Tragic cases of fatal abuse of children by their parents continue to be reported. In response, an amended law to prevent child abuse, enacted in the latest regular Diet session, will take effect in April to beef up the functions of child welfare centers across the country to intervene in suspected abuse of children. In the July Upper House election, most of the parties cited greater efforts to eradicate child abuse, including revamping the child welfare centers, in their campaign promises.

After the death of a 5-year-old girl in Meguro Ward, Tokyo, last year due to repeated abuse at the hands of her parents, the government decided to increase the number of child welfare officers — experts stationed at the welfare centers that advise, guide and support both the abused children and their guardians — by some 2,000 by 2022, with half of the increase to be carried out during the current fiscal year.

The staffing shortage, a serious problem in many of the child welfare centers, has been exacerbated by a sharp increase in abuse cases. The total number of child welfare officers stood at 3,400 nationwide as of April 2018, an increase of 800 from 2012. However, the number of suspected cases of child abuse referred to those centers had more than tripled to over 130,000 in fiscal 2017.

The plan to deploy more child welfare officers may make up for part of the staffing shortage. However, a child welfare officer reportedly needs at least five years on the job to become capable of making proper judgements in difficult child abuse cases and effectively deal with the parents of victims.

In some recent cases involving the fatal abuse of children, staff at child welfare centers and other officials were criticized for underestimating the risk and urgency involved, leading to decisions or inaction that eventually paved the way for the tragic consequences. In Sapporo, where a 2-year-old girl died in June after suffering from suspected violence and neglect by her mother and boyfriend, the child welfare officers had an average of 1.59 years of experience on the job. Not only boosting the sheer number of welfare officers but improving their expertise to adequately deal with abuse cases is a key challenge in the effort to combat the problem.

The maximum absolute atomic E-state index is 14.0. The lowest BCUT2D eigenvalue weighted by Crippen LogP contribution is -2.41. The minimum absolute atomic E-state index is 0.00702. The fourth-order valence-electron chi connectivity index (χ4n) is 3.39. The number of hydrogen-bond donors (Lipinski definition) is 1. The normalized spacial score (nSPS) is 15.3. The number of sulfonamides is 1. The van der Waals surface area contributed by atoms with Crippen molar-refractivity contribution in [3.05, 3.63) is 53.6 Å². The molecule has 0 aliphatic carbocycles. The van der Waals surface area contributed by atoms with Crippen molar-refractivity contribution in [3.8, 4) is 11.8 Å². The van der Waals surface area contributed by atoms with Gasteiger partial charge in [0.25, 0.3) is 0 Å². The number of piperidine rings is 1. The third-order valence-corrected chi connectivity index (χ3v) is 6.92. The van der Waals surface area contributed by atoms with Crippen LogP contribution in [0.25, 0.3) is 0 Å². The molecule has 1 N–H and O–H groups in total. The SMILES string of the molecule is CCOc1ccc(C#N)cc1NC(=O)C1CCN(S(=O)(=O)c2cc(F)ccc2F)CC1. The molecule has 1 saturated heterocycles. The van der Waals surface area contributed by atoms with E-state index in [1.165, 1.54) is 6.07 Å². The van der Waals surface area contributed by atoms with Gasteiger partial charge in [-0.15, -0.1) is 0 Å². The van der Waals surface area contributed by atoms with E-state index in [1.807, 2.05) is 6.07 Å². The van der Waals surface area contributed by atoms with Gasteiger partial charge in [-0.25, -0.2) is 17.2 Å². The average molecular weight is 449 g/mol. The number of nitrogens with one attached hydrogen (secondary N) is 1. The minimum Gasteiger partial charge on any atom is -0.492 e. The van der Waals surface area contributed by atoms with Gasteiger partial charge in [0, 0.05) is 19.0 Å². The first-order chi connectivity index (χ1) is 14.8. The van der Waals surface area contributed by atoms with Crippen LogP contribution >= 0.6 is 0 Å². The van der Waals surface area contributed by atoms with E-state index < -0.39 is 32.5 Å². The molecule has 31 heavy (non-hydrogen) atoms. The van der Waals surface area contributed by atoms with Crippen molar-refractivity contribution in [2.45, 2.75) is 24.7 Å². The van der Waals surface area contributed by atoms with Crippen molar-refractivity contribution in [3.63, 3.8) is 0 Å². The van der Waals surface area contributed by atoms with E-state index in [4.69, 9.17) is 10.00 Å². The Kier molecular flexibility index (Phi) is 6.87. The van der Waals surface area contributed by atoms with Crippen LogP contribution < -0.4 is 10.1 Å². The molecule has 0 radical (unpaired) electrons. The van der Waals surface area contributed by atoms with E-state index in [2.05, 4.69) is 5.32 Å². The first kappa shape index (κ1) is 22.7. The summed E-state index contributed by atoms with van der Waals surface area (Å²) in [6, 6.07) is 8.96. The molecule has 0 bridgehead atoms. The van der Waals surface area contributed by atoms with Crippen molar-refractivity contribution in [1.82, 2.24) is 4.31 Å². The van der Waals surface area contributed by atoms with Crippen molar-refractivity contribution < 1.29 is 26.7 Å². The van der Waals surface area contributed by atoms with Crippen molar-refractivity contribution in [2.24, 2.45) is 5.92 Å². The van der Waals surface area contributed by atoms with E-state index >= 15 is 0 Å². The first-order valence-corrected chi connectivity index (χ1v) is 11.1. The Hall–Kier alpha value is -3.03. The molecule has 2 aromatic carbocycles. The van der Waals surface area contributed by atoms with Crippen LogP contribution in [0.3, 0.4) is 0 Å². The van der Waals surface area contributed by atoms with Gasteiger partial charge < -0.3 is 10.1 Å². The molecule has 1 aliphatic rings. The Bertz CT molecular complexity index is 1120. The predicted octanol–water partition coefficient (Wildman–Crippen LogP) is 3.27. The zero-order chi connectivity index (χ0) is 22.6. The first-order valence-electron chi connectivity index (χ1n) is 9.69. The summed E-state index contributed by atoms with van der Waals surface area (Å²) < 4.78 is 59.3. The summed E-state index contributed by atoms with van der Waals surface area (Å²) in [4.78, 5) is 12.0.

As part of the emergency measures against child abuse, the government in July last year told child welfare centers across the country to make sure their officials confirm the safety of a child within 48 hours after they are alerted to the possibility of abuse — and to hold an on-site probe of the home if they cannot meet the child in person. However, this 48-hour rule was not observed by child welfare officials in Sapporo, who reportedly determined that the risk of abuse was low on the basis of their previous contact with the girl’s mother after they were alerted by a neighbor in April. Following the girl’s death in June, they also said that it’s extremely difficult to respond to all cases within 48 hours given that each staff member must deal with more than 100 cases.

A recent Kyodo News survey shows that Sapporo officials are not alone. In the survey of 69 prefectures and cities that have set up child welfare centers in their jurisdiction, 59 replied that there have been cases in which the local welfare centers were unable to confirm the safety of allegedly abused children within 48 hours of an alert, and 23 of the local governments said it would be difficult to follow the 48-hour rule. The outcome of the survey indicates that manpower and other systems at child welfare centers have not caught up with the government’s policy to improve their ability to intervene in cases of child abuse.

Some prefectures and cities polled reportedly noted that limited manpower and a surge in the number of abuse cases make it tough to observe the 48-hour rule, while others said there’s a limit to putting only child welfare centers in charge of dealing with all suspected cases of child abuse — suggesting that some cases that appear to be of low urgency could be handled by local municipalities instead.

The amended law calls for separating officials at child welfare centers in charge of intervening in abuse cases, for example by taking abused children into protective custody, from those tasked with providing support for the parents to help rebuild family ties to stop the officials from hesitating to intervene out of concern that such steps could alienate the parents and make them stop cooperating with the child welfare staff. Another idea, however, is that municipalities should take charge of measures to support the parents of abused children. It’s worth looking into whether such a division of labor would be practical in order to ease the workload of child welfare staff.

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